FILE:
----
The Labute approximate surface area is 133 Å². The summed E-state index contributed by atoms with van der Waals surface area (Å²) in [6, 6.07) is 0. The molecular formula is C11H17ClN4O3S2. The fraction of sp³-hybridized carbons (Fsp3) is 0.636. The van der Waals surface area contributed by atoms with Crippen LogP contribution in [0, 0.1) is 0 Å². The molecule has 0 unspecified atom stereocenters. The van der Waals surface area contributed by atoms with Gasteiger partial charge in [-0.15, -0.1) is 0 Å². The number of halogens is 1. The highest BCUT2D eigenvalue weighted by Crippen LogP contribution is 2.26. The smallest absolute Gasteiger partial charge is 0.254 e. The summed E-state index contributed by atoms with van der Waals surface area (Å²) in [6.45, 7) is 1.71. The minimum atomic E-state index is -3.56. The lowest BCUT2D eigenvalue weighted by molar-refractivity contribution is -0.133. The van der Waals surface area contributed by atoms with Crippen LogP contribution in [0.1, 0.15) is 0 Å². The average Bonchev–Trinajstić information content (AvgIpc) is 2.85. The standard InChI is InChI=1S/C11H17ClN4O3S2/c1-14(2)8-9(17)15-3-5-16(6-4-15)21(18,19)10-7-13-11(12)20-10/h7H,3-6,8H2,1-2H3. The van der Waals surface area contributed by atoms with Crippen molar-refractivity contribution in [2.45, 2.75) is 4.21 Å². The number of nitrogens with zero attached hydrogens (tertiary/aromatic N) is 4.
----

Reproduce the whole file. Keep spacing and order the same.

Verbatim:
The Labute approximate surface area is 133 Å². The summed E-state index contributed by atoms with van der Waals surface area (Å²) in [6, 6.07) is 0. The molecular formula is C11H17ClN4O3S2. The fraction of sp³-hybridized carbons (Fsp3) is 0.636. The van der Waals surface area contributed by atoms with Crippen LogP contribution in [0, 0.1) is 0 Å². The molecule has 0 unspecified atom stereocenters. The van der Waals surface area contributed by atoms with Gasteiger partial charge in [-0.15, -0.1) is 0 Å². The number of halogens is 1. The highest BCUT2D eigenvalue weighted by Crippen LogP contribution is 2.26. The smallest absolute Gasteiger partial charge is 0.254 e. The summed E-state index contributed by atoms with van der Waals surface area (Å²) in [6.45, 7) is 1.71. The minimum atomic E-state index is -3.56. The lowest BCUT2D eigenvalue weighted by molar-refractivity contribution is -0.133. The van der Waals surface area contributed by atoms with Crippen LogP contribution in [0.1, 0.15) is 0 Å². The average Bonchev–Trinajstić information content (AvgIpc) is 2.85. The standard InChI is InChI=1S/C11H17ClN4O3S2/c1-14(2)8-9(17)15-3-5-16(6-4-15)21(18,19)10-7-13-11(12)20-10/h7H,3-6,8H2,1-2H3. The van der Waals surface area contributed by atoms with Crippen molar-refractivity contribution in [2.45, 2.75) is 4.21 Å². The number of nitrogens with zero attached hydrogens (tertiary/aromatic N) is 4.